This ally might come in the figure of the long presumed dead son of Prince Rhaegar Targaryen and Princess Elia Martell, Aegon Targaryen, who discreetly gathered the support of the largest mercenary army – the Golden Company. Going under the name of “Griff”, he was first encountered by Tyrion during his voyage on the Shy Maid, a part completely left out in the show (for that matter, in the books, Tyrion never meets Daenerys).
Across the Narrow Sea – Class warfare and foreign rulers
In Slaver’s Bay, Daenerys Targaryen’s position as a reformist brought about multiple rebellions. Her grip on Meereen and Yunkai has become precarious as sectarian violence rages on between the two former classes: slaves and masters. Her dragons, the main source of her legitimacy and part of her military power, grew too large and have become uncontrollable. We’ve left her surrounded by a large khalasar.
For Dany, previsions are endless. If she somehow manages to survive the encounter with the khalasar, she could return with them and reconquer Meereen, but that would mean an over-commitment to a foreign city which has proven extremely hostile. Instead, she could abandon Slaver’s Bay altogether and march down to meet the only other surviving Targaryen and his army, considering that by tradition the Targaryens practiced incest in order to keep their line pure.
However, numerous differences between the books and the show change the course of events, not to imply a lower quality of either of them. The battle between Stannis and the Boltons did not take place in the books. Moreover, Myrcella is still alive, Aegon is presented, the “Onion Knight” is completely somewhere else (we learn who Jon’s mother is through him) and Tyrion is a slave.
The Classical Age of Westeros
So where is the political science in all this? As any king, Tommen occupies the Iron Throne following the Weberian traditional type of authority, that of the “eternal yesterday”. According to the theory, his rule is based on personal loyalty. The person exercising authority is not a “superior” but a personal master who has personal retainers, not an administrative staff. The ruled are not “members” of an association but his “subjects”. Under such a system, the household officials are favorites recruited in a purely patrimonial fashion (slaves or dependants) of the master. Promotion is completely up to the master and rational technical training as a qualification for officials is not to be found among household officials. (A fundamental change in administration occurs whenever there is even a beginning of technical training).
However, the master, in absence of patrimonial staff (or state apparatus), is dependent upon the willingness of members to comply with his orders since he has no machinery to enforce them. The members are therefore not real subjects. Obedience is owed to the master by virtue of his traditional status, bounding him by tradition. When we turn to the economically-minded Karl Marx, the form of ownership existent in Westeros, as in the Middle Ages, is the feudal or estate property. In reality, Middle Ages started from the country under the influence of the semi-tribal Germanic military constitution. This system was based on community, but replacing the slaves with enserfed small peasantry as the direct producing class. The chief form of property during the feudal epoch is both the landed property worked by serfs and the small capital of individual journeymen, the first embodied by nobles and the second by merchants, a dwindling class in Westeros but a bourgeoning one in the Free Cities.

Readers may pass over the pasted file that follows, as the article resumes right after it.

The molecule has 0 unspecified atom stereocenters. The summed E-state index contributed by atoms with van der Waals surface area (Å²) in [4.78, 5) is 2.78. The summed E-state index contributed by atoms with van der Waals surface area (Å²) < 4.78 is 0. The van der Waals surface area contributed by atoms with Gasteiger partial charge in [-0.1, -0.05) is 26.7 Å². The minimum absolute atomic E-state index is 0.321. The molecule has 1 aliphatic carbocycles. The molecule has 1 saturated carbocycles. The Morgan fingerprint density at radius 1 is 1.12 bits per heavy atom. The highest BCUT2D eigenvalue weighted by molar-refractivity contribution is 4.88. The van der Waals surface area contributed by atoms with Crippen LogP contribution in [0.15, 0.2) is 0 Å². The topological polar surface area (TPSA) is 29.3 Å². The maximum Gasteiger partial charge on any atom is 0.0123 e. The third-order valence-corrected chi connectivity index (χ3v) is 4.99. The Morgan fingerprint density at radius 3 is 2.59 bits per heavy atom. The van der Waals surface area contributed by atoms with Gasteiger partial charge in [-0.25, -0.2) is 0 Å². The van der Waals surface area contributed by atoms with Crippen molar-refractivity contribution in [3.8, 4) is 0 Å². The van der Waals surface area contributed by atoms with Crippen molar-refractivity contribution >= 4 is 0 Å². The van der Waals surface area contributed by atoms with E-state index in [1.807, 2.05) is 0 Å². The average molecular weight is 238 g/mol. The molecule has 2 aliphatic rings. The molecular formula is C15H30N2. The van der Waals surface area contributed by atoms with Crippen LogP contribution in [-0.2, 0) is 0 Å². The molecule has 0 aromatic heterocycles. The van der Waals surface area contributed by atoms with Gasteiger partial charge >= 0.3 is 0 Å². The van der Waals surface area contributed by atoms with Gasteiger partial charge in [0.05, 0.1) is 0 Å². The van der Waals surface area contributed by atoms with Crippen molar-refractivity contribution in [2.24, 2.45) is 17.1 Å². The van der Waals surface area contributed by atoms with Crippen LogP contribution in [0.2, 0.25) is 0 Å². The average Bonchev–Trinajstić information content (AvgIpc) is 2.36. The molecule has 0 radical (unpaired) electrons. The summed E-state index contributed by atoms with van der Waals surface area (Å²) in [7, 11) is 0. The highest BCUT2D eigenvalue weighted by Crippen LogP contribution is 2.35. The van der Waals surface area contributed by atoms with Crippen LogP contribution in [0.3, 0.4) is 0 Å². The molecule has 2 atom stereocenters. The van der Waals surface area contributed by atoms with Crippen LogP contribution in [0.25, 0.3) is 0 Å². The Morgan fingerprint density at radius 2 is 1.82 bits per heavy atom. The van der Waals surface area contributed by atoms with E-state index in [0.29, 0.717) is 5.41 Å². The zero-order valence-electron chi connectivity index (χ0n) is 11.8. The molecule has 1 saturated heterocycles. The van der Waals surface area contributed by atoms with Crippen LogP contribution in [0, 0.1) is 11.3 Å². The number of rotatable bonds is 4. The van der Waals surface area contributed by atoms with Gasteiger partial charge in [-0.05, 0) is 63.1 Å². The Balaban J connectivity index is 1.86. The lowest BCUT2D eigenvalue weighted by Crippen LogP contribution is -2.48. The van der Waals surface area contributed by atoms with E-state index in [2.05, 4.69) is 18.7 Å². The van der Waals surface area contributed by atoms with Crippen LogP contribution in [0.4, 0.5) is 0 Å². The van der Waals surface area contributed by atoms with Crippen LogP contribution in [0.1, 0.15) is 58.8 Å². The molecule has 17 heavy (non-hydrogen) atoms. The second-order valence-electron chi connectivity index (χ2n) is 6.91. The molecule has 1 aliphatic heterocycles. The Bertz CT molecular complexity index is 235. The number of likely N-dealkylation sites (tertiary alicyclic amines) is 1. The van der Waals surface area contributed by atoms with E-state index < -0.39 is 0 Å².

If we are to expand the field of religion, the present situation in the capital, King’s Landing, is governed by the principles of Saint Augustine (364-414), a bishop who lived in North Africa. If Christianity originally promoted stoicism, abstaining from participating in political affairs, he went back to the old Aristotelian view, emphasizing that a good imperial government and political consciousness should be Christian virtues. He also set forth the complimentary domains of the church and state by starting that the church was endowed with authorities. The state, on the other hand, was endowed with the executive power to be applied to people and things.
The Church interpreted the Augustinian teachings as implementing the responsibilities of the Church onto the sphere of a secular government. The centuries of the early Middle Ages brought about the practice of having kings endowed with sacred, religious symbols—the most important example being the practice of officially appointing the king with holy oil from the hands of the local bishop, a practice that emerged in the late 5th century in Visigothic Hispania and which we clearly observe with every coronation of a new Westerosi king, anointed by the High Septon.
Westeros is a pre-Classical Middle Ages kingdom. Urban life is underdeveloped, limited to fortresses surrounded by peasant huts, there are no expansionist tendencies (unless the Militant Faith will establish a strong base and venture south), there is no recentralization of the monarchic states and no juridical conception of public and private domains. However, a laic culture of chivalry is present, although decaying under the pressure of a prolonged war.
In real life, the Classical Middle Ages (11th to 13th century) represented the golden age of conflict between Papacy (High Septon) and the Empire (Iron Throne). Through it, kings gained power and centralized their state, in effect modernizing them. Feudal fragmentation disappeared and the great incongruence between production and population was later solved by the dreaded Malthusian adjustment. A cultural diarchy took share, opposing ascetism to the warrior culture. Season 6 remains to be uncovered.
Hanna Fenichel Pitkin – Representation in Political Innovation and Conceptual Change, ed. Terence Ball, James Farr and Russell L. Hanson, Cambridge University Press, pp. 133-150
Max Weber – Economy and Society: An outline of interpretative sociology, edited by Guenther Roth and Claus Wittich, University of California Press, Berkeley, Los Angeles-London.
Karl Marx, Friedrich Engels – The German Ideology, Prometheus Books, 1998 edition, Amherst, New York